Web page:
Our society is not held together primarily by law and its enforcement but most importantly by those who voluntarily obey the unenforceable because of their internalized norms of righteous or correct behavior. Religious belief in right and wrong is a vital influence to produce such voluntary compliance by a large number of our citizens. —Elder Dallin H. Oaks
NEW YORK CITY — Religious teachings and religious organizations are vital to a free society and deserve its special legal protection, Elder Dallin H. Oaks affirmed in a speech May 16 upon receiving the Becket Fund for Religious Liberty's highest honor, the Canterbury Medal, during a program held in the Pierre Hotel on New York Citys Fifth Avenue.
Named for the cathedral in which Thomas à Becket, Archbishop of Canterbury, was martyred in 1170 by the knights of Englands King Henry II for his defense of religious freedom, the Canterbury Medal is given annually to champions for religious liberty. Elder Oaks, a member of the Quorum of the Twelve Apostles for The Church of Jesus Christ of Latter-day Saints, was recognized for his "lifetime commitment to religious liberty for all."
Cardinal Francis George from Chicago introduced Elder Oaks, calling the LDS leader "one of the great defenders of religious liberty." Cardinal George commended Elder Oaks for his ambassadorial role in helping Catholics and Latter-day Saints "to see one another as partners in protecting principle."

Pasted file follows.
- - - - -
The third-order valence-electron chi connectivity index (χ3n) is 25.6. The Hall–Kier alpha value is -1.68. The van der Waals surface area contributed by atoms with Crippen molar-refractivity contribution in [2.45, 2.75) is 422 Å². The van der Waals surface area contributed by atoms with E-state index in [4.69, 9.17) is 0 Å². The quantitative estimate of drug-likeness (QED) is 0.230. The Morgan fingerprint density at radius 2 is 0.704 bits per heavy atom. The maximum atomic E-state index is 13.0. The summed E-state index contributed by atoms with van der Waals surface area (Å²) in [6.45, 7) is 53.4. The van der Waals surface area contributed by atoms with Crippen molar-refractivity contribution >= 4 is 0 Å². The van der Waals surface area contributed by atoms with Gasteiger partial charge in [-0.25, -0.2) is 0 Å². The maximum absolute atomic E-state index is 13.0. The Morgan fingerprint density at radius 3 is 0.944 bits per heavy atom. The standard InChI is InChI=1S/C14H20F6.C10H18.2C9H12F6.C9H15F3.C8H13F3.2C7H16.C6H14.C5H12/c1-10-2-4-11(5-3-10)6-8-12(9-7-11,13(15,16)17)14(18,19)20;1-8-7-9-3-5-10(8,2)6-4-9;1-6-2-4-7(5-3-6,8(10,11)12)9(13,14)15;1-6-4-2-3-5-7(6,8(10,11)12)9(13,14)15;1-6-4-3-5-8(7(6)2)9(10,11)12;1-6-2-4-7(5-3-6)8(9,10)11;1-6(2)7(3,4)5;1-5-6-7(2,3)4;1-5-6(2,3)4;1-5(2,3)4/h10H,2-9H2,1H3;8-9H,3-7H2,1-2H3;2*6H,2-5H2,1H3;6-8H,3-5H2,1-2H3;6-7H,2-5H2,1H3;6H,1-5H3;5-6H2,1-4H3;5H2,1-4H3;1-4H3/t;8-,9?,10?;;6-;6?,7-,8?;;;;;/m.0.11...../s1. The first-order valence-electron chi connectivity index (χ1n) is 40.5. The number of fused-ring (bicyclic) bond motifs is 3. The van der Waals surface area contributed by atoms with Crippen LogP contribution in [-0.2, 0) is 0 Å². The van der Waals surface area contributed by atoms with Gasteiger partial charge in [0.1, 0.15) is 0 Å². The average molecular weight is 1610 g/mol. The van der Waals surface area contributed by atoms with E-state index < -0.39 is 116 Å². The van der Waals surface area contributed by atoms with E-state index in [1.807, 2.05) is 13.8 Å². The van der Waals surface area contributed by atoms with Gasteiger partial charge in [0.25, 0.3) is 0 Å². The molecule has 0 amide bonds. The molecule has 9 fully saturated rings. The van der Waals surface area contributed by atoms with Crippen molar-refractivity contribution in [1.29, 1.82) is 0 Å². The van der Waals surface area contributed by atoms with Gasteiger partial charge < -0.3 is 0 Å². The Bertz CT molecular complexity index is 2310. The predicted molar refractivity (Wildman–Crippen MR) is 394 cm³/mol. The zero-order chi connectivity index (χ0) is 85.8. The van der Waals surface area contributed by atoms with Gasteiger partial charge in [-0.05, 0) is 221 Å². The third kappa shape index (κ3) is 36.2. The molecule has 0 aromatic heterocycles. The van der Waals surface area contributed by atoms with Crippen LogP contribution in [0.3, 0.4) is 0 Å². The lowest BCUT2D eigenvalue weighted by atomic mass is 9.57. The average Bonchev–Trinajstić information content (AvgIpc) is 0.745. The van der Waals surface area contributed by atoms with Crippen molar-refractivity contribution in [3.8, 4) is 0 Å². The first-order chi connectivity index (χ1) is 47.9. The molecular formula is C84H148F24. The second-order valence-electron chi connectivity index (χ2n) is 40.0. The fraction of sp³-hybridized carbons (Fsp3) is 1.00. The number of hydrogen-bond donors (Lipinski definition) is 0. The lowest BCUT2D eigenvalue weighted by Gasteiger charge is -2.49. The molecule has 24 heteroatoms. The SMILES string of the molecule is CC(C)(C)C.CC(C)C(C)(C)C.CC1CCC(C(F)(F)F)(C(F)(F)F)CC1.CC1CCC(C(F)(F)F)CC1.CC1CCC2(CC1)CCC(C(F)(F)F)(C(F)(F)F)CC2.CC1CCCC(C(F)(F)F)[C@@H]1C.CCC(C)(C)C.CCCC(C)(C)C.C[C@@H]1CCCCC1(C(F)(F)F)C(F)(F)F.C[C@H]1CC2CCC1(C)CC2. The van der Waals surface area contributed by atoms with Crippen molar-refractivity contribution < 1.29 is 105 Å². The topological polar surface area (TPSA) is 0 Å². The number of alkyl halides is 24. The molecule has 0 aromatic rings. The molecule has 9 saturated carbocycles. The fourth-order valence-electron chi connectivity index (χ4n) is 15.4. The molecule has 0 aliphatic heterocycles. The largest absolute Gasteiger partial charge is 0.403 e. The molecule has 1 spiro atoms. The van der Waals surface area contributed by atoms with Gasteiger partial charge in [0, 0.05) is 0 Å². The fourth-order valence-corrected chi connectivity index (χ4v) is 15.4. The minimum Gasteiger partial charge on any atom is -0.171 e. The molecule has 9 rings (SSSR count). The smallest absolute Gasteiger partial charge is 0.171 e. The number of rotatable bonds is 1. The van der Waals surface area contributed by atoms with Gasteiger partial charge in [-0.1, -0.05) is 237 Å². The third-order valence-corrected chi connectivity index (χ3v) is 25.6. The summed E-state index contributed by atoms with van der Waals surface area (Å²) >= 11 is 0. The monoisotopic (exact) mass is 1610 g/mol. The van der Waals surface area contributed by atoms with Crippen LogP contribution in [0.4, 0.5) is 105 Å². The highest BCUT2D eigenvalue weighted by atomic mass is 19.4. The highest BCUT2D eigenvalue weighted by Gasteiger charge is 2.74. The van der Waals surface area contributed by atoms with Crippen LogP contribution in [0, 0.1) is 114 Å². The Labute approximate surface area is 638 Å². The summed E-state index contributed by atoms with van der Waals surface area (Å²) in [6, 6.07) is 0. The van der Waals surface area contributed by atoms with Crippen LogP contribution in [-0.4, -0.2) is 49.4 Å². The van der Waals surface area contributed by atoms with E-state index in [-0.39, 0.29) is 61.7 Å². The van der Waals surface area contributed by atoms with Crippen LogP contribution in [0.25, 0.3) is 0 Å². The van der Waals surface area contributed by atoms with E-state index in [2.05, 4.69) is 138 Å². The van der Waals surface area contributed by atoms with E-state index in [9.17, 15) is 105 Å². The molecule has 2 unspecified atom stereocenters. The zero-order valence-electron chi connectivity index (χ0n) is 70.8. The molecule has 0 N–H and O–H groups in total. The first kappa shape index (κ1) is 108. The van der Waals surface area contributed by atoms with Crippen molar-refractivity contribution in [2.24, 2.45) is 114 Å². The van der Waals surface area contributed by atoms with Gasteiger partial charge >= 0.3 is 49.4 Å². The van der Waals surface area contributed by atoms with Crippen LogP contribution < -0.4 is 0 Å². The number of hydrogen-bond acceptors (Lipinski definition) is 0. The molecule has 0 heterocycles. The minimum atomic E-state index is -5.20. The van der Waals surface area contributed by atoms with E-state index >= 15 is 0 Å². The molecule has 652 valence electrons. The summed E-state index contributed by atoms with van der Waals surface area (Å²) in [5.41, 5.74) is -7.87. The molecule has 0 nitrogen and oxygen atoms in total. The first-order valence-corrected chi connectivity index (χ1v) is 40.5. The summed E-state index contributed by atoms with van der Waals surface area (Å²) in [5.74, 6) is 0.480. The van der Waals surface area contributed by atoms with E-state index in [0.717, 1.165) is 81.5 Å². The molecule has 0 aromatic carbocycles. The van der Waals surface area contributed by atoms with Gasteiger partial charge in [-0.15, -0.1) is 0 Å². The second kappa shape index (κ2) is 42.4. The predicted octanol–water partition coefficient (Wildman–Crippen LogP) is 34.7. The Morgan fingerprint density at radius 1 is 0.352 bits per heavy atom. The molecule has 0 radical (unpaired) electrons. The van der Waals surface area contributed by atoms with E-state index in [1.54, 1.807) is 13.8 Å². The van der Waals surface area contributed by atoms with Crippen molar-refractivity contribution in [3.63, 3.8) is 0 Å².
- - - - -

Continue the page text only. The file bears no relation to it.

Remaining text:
The Becket Fund for Religious Liberty is a non-profit public-interest law firm that for nearly 20 years has attempted to protect the free expression of all religious traditions through strategic litigation.
More than 500 religious leaders, lawyers and financial supporters attended the gala black tie dinner, an annual fundraising event for the Becket Fund's litigation efforts.
Master of Ceremonies William Mumma, president of the Becket Fund, gave a sometimes humorous but consistently emphatic account of the mounting threats to religious freedom. "This is not about a value-free public square," said Mumma. "Government wants to prescribe its own moral code in order to trump religious belief. This is about power."
Reverend Eugene Rivers III, pastor of Azusa Christian Community and an advisor to Republican and Democratic presidents regarding faith-based initiatives, gave a spirited invocation, noting "this struggle will not be easy, but by faith ... we know that victory is certain."
Also recognized at the dinner were Steve and Jackie Green. The Greens own and manage Hobby Lobby, a for-profit company that attempts to use Christian principles. Hobby Lobby is now engaged in litigation over a health care mandate that asks them to violate their religious beliefs or pay more than $1 million in fines each day. The Becket Fund is helping to defend Hobby Lobby.
In his address, Elder Oaks said that the United States' robust private sector of charitable works originated with and is still sponsored most significantly by religious organizations and religious impulses. Those works include education, hospitals, care for the poor and countless other charities of great value.
Many of the most significant moral advances in Western society have been motivated by religious principles and persuaded to official adoption "by pulpit-preaching," he said, citing examples such as the abolition of the slave trade in England, the Emancipation Proclamation in the U.S. and the Civil Rights movement.